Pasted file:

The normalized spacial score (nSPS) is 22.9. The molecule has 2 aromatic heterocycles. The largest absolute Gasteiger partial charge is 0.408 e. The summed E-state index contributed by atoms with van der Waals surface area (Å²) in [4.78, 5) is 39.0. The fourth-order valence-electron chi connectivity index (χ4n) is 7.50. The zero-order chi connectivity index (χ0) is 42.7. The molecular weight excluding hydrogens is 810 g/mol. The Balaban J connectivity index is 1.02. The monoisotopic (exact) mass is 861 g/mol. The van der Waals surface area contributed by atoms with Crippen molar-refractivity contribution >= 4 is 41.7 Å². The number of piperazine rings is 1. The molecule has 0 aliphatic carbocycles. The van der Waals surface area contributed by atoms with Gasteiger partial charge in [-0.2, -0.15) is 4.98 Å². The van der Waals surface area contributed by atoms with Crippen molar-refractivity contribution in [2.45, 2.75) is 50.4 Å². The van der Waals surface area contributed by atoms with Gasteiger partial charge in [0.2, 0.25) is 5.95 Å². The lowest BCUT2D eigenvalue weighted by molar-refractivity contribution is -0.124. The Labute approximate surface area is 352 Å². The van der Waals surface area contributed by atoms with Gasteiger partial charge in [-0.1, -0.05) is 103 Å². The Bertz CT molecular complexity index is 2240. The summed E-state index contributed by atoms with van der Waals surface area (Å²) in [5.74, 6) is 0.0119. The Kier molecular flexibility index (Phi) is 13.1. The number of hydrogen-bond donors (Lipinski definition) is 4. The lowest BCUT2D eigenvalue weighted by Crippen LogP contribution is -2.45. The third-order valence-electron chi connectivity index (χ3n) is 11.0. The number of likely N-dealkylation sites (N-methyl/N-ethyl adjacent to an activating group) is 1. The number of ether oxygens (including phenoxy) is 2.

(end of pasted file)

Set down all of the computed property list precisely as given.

The normalized spacial score (nSPS) is 22.9. The molecule has 2 aromatic heterocycles. The largest absolute Gasteiger partial charge is 0.408 e. The summed E-state index contributed by atoms with van der Waals surface area (Å²) in [4.78, 5) is 39.0. The fourth-order valence-electron chi connectivity index (χ4n) is 7.50. The zero-order chi connectivity index (χ0) is 42.7. The molecular weight excluding hydrogens is 810 g/mol. The Balaban J connectivity index is 1.02. The monoisotopic (exact) mass is 861 g/mol. The van der Waals surface area contributed by atoms with Crippen molar-refractivity contribution >= 4 is 41.7 Å². The number of piperazine rings is 1. The molecule has 0 aliphatic carbocycles. The van der Waals surface area contributed by atoms with Gasteiger partial charge in [-0.2, -0.15) is 4.98 Å². The van der Waals surface area contributed by atoms with Crippen molar-refractivity contribution in [2.45, 2.75) is 50.4 Å². The van der Waals surface area contributed by atoms with Gasteiger partial charge in [0.2, 0.25) is 5.95 Å². The lowest BCUT2D eigenvalue weighted by molar-refractivity contribution is -0.124. The Labute approximate surface area is 352 Å². The van der Waals surface area contributed by atoms with Gasteiger partial charge in [-0.1, -0.05) is 103 Å². The Bertz CT molecular complexity index is 2240. The summed E-state index contributed by atoms with van der Waals surface area (Å²) in [5.74, 6) is 0.0119. The Kier molecular flexibility index (Phi) is 13.1. The number of hydrogen-bond donors (Lipinski definition) is 4. The lowest BCUT2D eigenvalue weighted by Crippen LogP contribution is -2.45. The third-order valence-electron chi connectivity index (χ3n) is 11.0. The number of likely N-dealkylation sites (N-methyl/N-ethyl adjacent to an activating group) is 1. The number of ether oxygens (including phenoxy) is 2.